If your system is old or you’re not pleased with the overall performance or the cost to run your current heating system, you may wonder if a change could do your body (and budget) some good.

In this article, to help you choose, we take a closer look at the most popular types of heating appliances today and explain what each system does.

What Is a Heater?

The word “heater” is a catch-all term.

It could mean anything from a wood fireplace to a geothermal heat pump, although in most cases, "heater" is used interchangeably with two heat sources: a furnace or a space heater.

What Is a Furnace?

The modern furnace began its evolution as a simple enclosed oven. Today’s furnace has evolved to run using a variety of fuel sources, including electricity, gas, oil and propane or a combination thereof.

The gas furnace is the most popular for residential and commercial use today. Natural gas is a cleaner-burning fuel and tends to be a more economical fuel choice overall.

Some newer high-efficiency furnace models can take both propane and natural gas, giving you options as fuel prices fluctuate.

There are two types of furnace systems: central (ducted) and ductless.

What Is a Heating Boiler?

As the name implies, a heating boiler boils water to generate heat. By transforming water into steam, the boiler's heat energy becomes easy to transport.

The most common way that steam is transported is through pipes or ducts.

One of the most popular aspects of heating boilers is that they pull double duty: heating your home and your hot water too. They are also efficient in that any unused steam is sent back to the starting line to be reused.

What Is a Radiant Heater?

Radiant heat uses the same principles as the sun. When you stand in a sunbeam, you instantly warm up.

Radiant heaters use the same electromagnetic, infrared waves to heat whatever those waves encounter. In other words, they heat you and not the surrounding air.

There are two main types of radiant heaters: boiler-based and electricity-based. If you have (or choose to switch to) a heating boiler, the type of heat generated is radiant. Electric radiant heaters use electricity as power to generate the same basic type of heat waves.

What Is a Heat Pump?

A heat pump works by pumping heat into or out of your home depending on the season.

In the winter, a heat pump will gather the extra heat energy in the incoming air and use it to pre-heat your home, lowering your heating bills.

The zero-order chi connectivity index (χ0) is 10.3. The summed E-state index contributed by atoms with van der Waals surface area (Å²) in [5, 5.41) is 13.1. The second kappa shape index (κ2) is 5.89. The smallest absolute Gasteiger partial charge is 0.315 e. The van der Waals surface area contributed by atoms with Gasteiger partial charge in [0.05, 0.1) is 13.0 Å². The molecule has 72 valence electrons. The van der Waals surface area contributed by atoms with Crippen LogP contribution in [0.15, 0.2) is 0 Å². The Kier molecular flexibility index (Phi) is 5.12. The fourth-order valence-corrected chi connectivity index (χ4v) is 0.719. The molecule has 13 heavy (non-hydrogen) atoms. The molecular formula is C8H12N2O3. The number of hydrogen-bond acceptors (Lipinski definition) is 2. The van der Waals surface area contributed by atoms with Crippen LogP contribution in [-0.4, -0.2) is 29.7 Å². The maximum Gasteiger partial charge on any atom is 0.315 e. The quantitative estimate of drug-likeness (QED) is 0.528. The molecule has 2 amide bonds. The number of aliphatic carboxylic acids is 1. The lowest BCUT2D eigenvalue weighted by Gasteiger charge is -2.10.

In the summer, a heat pump will gather the extra heat energy in your indoor air and move it outside to reduce the burden on your air conditioner in cooling down incoming air. Again, you benefit, with lower cooling bills.

There are two main types of heat pump: air source and ground source, or geothermal.

Air source heat pumps are more compact, much easier to install and more affordable. Ground source heat pumps are wildly efficient (up to 400 percent in some cases) but are more of an up-front investment and more complex to install.

What Are Ductless Heaters?

In North America, ducted homes are fairly common. But in other parts of the world, homes with central ductwork are actually rather uncommon.

Ductless heating systems have become popular outside of North America for their quiet, compact and highly efficient heat output. The inside component is wall- or ceiling-mounted and connected to the outside component via a thin cable. There can be one or many inside components, depending on the size of the space, which also allows for zoned temperature control.

The most common system is called a “ductless mini-split.” This system provides both cooling and heating.

What Type of Heating System Do You Need?

If you are ready to upgrade your existing heat system or are choosing a heater for new construction, you may wonder which system will serve you best.

This is a great question! It is smart to research potential efficiency gains and energy bill savings before your current system calls it quits. If your current furnace or heating boiler is 15 years or older, replacing it could net you anywhere from five to 15 percent gains in efficiency according to Energy Star.

Choosing the most cost-effective new system requires analyzing how much heater you need to efficiently warm your space. This, in turn, can require a complex set of calculations and is best delegated to an HVAC industry professional.

Get in Touch